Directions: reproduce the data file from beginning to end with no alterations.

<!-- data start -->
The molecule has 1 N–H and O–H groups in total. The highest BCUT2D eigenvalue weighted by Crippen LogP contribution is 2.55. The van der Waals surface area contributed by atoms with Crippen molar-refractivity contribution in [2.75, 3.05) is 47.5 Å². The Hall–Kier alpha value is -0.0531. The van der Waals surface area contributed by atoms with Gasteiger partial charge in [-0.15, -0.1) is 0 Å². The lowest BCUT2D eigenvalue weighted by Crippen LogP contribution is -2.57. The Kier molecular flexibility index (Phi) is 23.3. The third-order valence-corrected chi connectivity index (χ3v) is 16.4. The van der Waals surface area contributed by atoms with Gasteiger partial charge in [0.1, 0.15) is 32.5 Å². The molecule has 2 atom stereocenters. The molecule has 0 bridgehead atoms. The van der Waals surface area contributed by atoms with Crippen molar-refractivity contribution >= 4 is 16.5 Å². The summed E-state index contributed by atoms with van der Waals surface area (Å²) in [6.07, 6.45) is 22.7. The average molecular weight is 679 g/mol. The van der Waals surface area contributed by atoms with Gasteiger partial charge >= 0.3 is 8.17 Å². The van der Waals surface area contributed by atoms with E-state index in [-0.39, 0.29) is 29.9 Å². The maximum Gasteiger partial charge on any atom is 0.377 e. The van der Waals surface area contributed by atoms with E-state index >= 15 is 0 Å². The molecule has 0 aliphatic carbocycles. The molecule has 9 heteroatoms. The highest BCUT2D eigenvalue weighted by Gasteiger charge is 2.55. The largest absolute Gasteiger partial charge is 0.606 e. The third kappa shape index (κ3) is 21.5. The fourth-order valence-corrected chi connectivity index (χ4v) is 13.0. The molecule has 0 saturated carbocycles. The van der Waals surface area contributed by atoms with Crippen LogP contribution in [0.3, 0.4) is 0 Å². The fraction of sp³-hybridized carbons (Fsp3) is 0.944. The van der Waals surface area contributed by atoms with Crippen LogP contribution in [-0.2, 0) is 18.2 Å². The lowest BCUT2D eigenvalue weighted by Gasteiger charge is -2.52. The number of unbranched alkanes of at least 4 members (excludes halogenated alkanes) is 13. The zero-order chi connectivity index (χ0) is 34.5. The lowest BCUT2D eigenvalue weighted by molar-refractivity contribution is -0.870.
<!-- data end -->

The molecule has 1 N–H and O–H groups in total. The highest BCUT2D eigenvalue weighted by Crippen LogP contribution is 2.55. The van der Waals surface area contributed by atoms with Crippen molar-refractivity contribution in [2.75, 3.05) is 47.5 Å². The Hall–Kier alpha value is -0.0531. The van der Waals surface area contributed by atoms with Gasteiger partial charge in [-0.15, -0.1) is 0 Å². The lowest BCUT2D eigenvalue weighted by Crippen LogP contribution is -2.57. The Kier molecular flexibility index (Phi) is 23.3. The third-order valence-corrected chi connectivity index (χ3v) is 16.4. The van der Waals surface area contributed by atoms with Gasteiger partial charge in [0.1, 0.15) is 32.5 Å². The molecule has 2 atom stereocenters. The molecule has 0 bridgehead atoms. The van der Waals surface area contributed by atoms with Crippen molar-refractivity contribution >= 4 is 16.5 Å². The summed E-state index contributed by atoms with van der Waals surface area (Å²) in [6.07, 6.45) is 22.7. The average molecular weight is 679 g/mol. The van der Waals surface area contributed by atoms with Gasteiger partial charge >= 0.3 is 8.17 Å². The van der Waals surface area contributed by atoms with E-state index in [-0.39, 0.29) is 29.9 Å². The maximum Gasteiger partial charge on any atom is 0.377 e. The van der Waals surface area contributed by atoms with E-state index >= 15 is 0 Å². The molecule has 0 aliphatic carbocycles. The molecule has 9 heteroatoms. The highest BCUT2D eigenvalue weighted by Gasteiger charge is 2.55. The largest absolute Gasteiger partial charge is 0.606 e. The third kappa shape index (κ3) is 21.5. The fourth-order valence-corrected chi connectivity index (χ4v) is 13.0. The molecule has 0 saturated carbocycles. The van der Waals surface area contributed by atoms with Crippen LogP contribution in [0.3, 0.4) is 0 Å². The fraction of sp³-hybridized carbons (Fsp3) is 0.944. The van der Waals surface area contributed by atoms with Crippen LogP contribution in [-0.2, 0) is 18.2 Å². The lowest BCUT2D eigenvalue weighted by Gasteiger charge is -2.52. The number of unbranched alkanes of at least 4 members (excludes halogenated alkanes) is 13. The zero-order chi connectivity index (χ0) is 34.5. The lowest BCUT2D eigenvalue weighted by molar-refractivity contribution is -0.870.